After details of a police report containing sexual abuse allegations against James Levine were made public December 2—and with two more men disclosing similar stories—the Metropolitan Opera announced it is suspending its relationship with its music director emeritus.
The New York Times reports three men have come forward with sexual abuse allegations against Levine, including Ashok Pai, whose accusations detailed in a 2016 police report prompted the Met to announce an investigation into the allegations this weekend. The additional reports come from bassist Chris Brown, who was 17 at the time of the alleged 1968 abuse, and James Lestock, who alleges a prolonged period of abuse took place that same year, when Lestock was a 17-year-old cello student.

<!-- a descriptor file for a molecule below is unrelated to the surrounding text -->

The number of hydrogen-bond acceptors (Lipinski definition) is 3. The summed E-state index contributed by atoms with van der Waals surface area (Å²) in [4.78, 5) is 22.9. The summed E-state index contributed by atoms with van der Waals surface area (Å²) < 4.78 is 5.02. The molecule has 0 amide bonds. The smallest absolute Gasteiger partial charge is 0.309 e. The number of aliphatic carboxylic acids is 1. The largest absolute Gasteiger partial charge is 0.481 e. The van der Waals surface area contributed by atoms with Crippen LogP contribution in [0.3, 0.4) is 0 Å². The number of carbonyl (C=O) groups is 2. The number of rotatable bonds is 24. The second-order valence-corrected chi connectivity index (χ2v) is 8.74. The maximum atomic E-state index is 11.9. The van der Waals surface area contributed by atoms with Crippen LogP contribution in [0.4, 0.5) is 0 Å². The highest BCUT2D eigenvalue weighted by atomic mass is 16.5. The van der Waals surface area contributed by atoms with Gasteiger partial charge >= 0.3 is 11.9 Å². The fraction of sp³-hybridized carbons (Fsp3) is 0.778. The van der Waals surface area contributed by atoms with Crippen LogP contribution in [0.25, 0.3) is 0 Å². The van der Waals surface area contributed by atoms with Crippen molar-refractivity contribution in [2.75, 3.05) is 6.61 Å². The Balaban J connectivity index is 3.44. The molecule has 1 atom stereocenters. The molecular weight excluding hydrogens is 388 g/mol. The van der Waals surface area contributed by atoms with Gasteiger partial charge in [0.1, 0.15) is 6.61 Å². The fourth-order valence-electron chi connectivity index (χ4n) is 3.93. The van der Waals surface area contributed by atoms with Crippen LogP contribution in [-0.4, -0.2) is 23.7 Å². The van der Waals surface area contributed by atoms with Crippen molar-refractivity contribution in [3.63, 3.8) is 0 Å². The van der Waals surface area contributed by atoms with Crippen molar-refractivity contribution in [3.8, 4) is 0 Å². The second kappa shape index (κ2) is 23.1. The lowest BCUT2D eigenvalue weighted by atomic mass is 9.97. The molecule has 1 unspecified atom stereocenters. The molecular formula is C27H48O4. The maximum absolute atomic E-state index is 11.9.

“Based on these new reports, the Met has made the decision to act now, while we await the results of the investigation,” said General Manager Peter Gelb in a statement. “This is a tragedy for anyone whose life has been affected.”
Robert J. Cleary, a former U.S. Attorney for the District of New Jersey and the Southern District of Illinois, will lead the investigation.
Levine will not be involved in any previously scheduled activities at the house, according to the Met.
The conductor retired from his position as music director in 2016 but has since returned to the podium for a number of engagements, including the Met’s current presentation of Verdi’s Requiem. He was also slated to conduct four other productions this season, including a new staging of Tosca premiering December 31.